Drugs

A Georgia nightmare: This woman was jailed for 4 months for possessing cotton candy

Cops said their roadside drug test said it was meth. It’s far from the only time the cops or the test has been wrong.

Photo Credit: Flickr- Roco Julie

A Georgia woman has filed a federal lawsuit after she spent nearly four months in jail because a roadside drug test administered by untrained police officers falsely identified a bag of cotton candy as methamphetamine.

Monroe County resident Dasha Fincher filed the lawsuit last week against Monroe County, the two deputies who arrested her, and the company that makes the drug test. The lawsuit argues that the Monroe County Sheriff’s Office was reckless and negligent and violated her civil rights.

According to the lawsuit, the car Fincher was riding in was pulled over on New Year’s Eve 2016 because of a dark window tint, the deputies said, even though they later admitted the windows were legal. Deputies Cody Maples and Allen Henderson spotted a large open plastic bag inside the vehicle, and Fincher explained that it was cotton candy.

The deputies didn’t believe Fincher and used a roadside field drug test, which they said indicated there was meth in the bag. She was then arrested, hauled off to jail, and charged with meth trafficking and possession of meth with intent to distribute. Her bond was set at $1 million, which she was unable to come up with, so she sat in jail for the next four months.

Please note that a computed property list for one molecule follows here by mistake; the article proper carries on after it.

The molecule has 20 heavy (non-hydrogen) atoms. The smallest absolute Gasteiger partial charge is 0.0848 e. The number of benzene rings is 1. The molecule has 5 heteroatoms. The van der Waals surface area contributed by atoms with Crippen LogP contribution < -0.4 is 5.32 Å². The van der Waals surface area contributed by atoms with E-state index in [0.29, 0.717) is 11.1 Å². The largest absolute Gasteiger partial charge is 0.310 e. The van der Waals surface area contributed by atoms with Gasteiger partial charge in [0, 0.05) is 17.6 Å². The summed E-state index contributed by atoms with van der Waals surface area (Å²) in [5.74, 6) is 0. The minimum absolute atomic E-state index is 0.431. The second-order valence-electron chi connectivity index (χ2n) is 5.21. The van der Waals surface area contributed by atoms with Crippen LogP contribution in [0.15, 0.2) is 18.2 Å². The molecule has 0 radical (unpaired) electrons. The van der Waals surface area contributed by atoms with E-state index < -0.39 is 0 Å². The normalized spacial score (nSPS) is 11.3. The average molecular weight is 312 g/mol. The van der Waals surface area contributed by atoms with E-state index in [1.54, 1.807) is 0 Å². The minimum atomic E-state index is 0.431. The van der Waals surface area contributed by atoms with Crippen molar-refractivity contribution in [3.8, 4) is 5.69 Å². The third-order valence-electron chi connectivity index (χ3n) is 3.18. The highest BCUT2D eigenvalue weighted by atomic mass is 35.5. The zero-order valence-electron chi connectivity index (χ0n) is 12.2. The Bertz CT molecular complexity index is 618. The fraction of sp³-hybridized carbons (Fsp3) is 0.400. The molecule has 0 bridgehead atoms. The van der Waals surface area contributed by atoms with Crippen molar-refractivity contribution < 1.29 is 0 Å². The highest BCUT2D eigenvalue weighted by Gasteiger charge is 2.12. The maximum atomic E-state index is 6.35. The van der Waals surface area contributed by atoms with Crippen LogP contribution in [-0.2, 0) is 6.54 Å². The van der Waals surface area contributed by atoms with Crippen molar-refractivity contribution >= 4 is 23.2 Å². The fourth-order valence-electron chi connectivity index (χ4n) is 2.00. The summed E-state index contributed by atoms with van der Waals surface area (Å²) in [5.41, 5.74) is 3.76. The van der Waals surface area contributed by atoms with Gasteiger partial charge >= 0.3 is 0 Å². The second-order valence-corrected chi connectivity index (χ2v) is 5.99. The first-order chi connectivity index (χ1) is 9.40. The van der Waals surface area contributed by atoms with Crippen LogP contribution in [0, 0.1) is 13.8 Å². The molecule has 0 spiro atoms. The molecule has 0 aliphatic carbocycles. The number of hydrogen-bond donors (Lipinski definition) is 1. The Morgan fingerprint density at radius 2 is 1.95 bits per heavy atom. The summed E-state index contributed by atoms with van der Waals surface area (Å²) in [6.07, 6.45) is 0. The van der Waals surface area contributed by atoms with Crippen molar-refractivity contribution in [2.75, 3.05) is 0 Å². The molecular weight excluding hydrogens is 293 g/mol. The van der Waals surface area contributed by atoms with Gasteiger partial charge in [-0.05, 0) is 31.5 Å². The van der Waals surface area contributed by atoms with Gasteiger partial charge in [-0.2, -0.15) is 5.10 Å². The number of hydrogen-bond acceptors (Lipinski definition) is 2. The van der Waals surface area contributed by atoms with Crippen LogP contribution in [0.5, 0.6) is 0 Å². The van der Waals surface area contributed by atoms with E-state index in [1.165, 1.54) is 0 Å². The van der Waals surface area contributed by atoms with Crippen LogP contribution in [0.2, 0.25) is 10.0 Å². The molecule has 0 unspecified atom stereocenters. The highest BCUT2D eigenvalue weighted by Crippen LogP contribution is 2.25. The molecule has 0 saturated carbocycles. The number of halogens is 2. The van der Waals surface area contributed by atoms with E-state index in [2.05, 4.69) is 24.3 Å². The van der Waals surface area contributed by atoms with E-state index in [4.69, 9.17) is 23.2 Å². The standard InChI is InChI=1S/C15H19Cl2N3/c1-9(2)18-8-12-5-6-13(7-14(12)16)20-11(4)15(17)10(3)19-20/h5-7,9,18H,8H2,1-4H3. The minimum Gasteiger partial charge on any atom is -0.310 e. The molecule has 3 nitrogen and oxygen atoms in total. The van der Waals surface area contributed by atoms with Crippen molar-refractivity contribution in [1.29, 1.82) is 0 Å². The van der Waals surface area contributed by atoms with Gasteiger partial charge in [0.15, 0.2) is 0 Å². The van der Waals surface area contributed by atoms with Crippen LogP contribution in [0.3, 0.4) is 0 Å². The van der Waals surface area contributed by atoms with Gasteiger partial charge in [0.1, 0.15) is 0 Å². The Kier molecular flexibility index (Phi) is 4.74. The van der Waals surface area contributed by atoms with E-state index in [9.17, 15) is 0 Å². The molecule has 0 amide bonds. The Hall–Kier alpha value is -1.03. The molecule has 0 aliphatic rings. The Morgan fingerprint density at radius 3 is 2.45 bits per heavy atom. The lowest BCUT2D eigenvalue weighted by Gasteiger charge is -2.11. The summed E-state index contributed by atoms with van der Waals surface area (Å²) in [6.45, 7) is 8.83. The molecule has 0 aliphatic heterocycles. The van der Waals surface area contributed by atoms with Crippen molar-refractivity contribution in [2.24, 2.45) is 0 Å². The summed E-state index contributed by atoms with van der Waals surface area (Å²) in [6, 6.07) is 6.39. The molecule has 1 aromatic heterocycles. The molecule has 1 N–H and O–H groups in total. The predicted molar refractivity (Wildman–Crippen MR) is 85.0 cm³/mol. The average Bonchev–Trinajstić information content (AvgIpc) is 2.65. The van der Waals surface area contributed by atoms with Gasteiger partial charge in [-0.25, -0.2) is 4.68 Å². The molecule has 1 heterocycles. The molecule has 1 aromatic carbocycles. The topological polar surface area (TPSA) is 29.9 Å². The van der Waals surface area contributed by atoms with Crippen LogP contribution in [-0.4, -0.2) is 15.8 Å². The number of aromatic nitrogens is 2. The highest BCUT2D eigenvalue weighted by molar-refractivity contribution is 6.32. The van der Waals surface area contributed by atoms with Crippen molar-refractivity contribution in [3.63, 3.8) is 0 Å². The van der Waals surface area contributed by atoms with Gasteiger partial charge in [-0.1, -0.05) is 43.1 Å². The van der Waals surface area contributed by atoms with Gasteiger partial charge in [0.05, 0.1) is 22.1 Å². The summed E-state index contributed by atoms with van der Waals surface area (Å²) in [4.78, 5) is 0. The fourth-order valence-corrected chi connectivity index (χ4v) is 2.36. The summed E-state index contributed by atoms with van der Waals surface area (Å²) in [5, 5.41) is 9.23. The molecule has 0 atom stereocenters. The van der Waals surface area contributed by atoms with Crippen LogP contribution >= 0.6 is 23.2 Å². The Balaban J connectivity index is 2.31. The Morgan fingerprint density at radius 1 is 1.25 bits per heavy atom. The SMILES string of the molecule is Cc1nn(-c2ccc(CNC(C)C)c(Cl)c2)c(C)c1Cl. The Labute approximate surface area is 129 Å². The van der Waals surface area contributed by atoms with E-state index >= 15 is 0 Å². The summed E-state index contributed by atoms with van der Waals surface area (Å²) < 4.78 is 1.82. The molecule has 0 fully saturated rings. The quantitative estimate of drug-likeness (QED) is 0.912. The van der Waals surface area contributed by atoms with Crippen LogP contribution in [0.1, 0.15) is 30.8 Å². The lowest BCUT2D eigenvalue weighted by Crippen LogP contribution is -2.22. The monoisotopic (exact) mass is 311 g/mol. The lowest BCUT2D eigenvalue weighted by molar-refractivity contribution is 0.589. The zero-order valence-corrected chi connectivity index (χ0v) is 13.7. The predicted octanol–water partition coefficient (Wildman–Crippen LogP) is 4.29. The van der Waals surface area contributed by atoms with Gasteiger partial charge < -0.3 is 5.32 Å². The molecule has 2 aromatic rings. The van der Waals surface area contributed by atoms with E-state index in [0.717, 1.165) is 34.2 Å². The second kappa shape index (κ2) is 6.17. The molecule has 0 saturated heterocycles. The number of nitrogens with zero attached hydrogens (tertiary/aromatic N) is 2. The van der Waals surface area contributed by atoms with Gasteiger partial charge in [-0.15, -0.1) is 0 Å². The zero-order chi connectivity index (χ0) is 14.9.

In March 2017, Georgia Bureau of Investigation lab test results revealed that the substance was not an illegal drug, but Fincher sat in jail for another month before prosecutors finally dropped the charges.

The lawsuit says the drug test is the Nark II, manufactured by North Carolina-based Sirchie Acquisitions. That particular field drug test is known for producing errant results. In Georgia alone, police using the Nark II to field test drugs have wrongfully arrested at least 30 people, including a man with breath mints (positive for crack), a teacher with Goody’s Headache Powder (positive for cocaine), and a couple with vitamins (positive for ecstasy).

In all those cases, as in Fincher’s, lab test results from the Bureau of Investigation found no presence of illegal substances. But in all those cases, the exonerating results came only weeks or months later, after the harm to innocent Georgians had already been done.

The Nark II is still in wide use in Georgia. The manufacturer, Sirchie, defends itself by saying: “Our NARK presumptive drug tests are presumptive only. All samples should be sent to a crime lab for confirmation.”

But too many Georgia law enforcement agencies clearly don’t bother to wait for confirmation before making life-changing arrests. And the state of Georgia doesn’t even require police officers to be trained on how to do the tests. As a result, innocent Georgians are being wrongfully arrested and jailed. And now, perhaps, at least one of these law enforcement agencies will have to pay for its wrongdoing.

This article was produced by Drug Reporter, a project of the Independent Media Institute.

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Phillip Smith has been a drug policy journalist for the past two decades. Smith is currently a senior writing fellow at the Independent Media Institute